The Jury Is In! Your Alumni Want Help Networking!

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Over the past year, we (at TalentMarks) have been busy introducing our CareerWebinars for Alumni series to alumni associations as a way to provide a “value added” services that help alumni build successful career strategies.  Thousands of alumni have registered for the series that features the nation’s top career authors and experts.

Designed on our successful CareerWebinars for Students series in which 1,000 career centers and 200,000 students participated, the CareerWebinars for Alumni series is built around a branded portal that includes the college logo, contact information and unique content.

Alumni directors love it because it’s turnkey.  We do everything.  We book the guest speakers, send out reminders, host the webinars, maintain and update the portal, and provide our clients analytics concerning participation.   Even better, the speaker lineup is top notch!

Our fall line-up of speakers includes well known authors like Peter Weddle author of Work Strong, Your Career Fitness Program, Ben Cashnocha who with Reid Hoffman, founder of LinkedIn, wrote The StartUp of You, and even Richard Bolles, author of the best selling book of all times, What Color Is Your Parachute?

After each webinar this year, we surveyed alumni to get their ratings of the event, whether they would recommend it to others, and what they felt the most important messages were.  We also found out in which additional areas they wanted the alumni association to provide help and guidance.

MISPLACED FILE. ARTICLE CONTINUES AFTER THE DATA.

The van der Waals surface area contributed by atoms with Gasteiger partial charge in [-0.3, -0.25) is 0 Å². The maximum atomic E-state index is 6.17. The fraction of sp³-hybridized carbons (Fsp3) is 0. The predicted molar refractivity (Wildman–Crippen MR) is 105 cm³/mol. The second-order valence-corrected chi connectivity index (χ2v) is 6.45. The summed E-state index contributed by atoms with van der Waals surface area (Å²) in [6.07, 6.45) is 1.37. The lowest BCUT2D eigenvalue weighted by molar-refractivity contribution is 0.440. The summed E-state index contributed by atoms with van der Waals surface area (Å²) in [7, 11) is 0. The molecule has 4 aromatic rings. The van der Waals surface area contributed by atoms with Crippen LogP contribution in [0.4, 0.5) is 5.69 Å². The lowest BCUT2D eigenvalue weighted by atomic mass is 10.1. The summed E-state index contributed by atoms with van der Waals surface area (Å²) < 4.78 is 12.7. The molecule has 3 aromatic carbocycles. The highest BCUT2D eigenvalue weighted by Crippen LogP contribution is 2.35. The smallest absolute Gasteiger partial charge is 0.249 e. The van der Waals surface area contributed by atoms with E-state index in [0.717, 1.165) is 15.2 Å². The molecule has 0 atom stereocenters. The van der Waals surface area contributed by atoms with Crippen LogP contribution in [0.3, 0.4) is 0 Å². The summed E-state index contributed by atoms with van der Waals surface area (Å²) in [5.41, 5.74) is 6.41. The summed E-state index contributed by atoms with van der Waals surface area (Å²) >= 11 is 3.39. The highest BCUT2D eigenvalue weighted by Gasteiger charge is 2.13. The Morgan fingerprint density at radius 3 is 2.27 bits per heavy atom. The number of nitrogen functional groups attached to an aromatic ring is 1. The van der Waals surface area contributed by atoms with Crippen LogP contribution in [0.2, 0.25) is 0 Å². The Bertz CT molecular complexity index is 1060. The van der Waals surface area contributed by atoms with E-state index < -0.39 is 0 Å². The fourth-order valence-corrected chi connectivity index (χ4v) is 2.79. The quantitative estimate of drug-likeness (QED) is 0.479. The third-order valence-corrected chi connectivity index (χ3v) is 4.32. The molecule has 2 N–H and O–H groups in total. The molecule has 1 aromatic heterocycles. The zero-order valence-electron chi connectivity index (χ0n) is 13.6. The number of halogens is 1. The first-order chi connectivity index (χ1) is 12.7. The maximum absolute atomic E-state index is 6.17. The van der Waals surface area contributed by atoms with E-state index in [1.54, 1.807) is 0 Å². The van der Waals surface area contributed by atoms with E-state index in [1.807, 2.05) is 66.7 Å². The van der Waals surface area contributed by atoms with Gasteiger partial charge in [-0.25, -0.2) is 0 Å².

The five primary areas in which alumni requested help included:

  1. Networking
  2. Career coaching
  3. Resumes
  4. Career courses
  5. Placement

The number one requested activity in all of our surveys was networking.  This probably does not come as a surprise to anyone in alumni affairs as local surveys have more than likely shown a similar high interest in networking.

…but it got me thinking…

  • How scalable is your ability to help alumni network?
  • What percent of your alumni participate in networking events and activities?
  • Are we getting mileage out of our online communities and LinkedIn pages?
  • Do you have a way to measure how effective your events are for helping alumni network?
  • Could we be doing a better job helping more alumni build their professional networks?

At live events, your alumni will be LUCKY if they make 2-3 contacts.  Some of that is affected by the agenda and focus on the event, the rest by the fact that 60 percent of your alumni (according to the Stanford Shyness Clinic) consider themselves shy.   Shy people tend to lock on to one person at an event and there is a huge probability that person will not be in the same industry –so they will not be a prospective customer, nor will they be able to help advance the person in question’s career.

A strong alumni association is a CONNECTED alumni association!

There is a side benefit to your alumni association having more connected alumni.  According to Valdis Krebs, founder of Orgnet, organizations with members that are more connected are more engaged and involved in the mission of the group and the needs of its members.  Valdis’s firm provides social network analysis software & services for organizations, communities, and their consultants.

As alumni association’s adoption of online communities were heating up a decade ago, Valdis shared with my clients the need to include a “gracious host” in their overall online community strategy.  His research showed the value of having a more networked alumni base and he encouraged alumni directors to ACTIVELY connect alumni.  His graphs and research helped us understand that alumni who are connected to each other strengthen and expand the network.  A stronger network has the potential to help more students get internships, helps alumni do business with each other, helps alumni get jobs, and of course helps meet the needs of the college.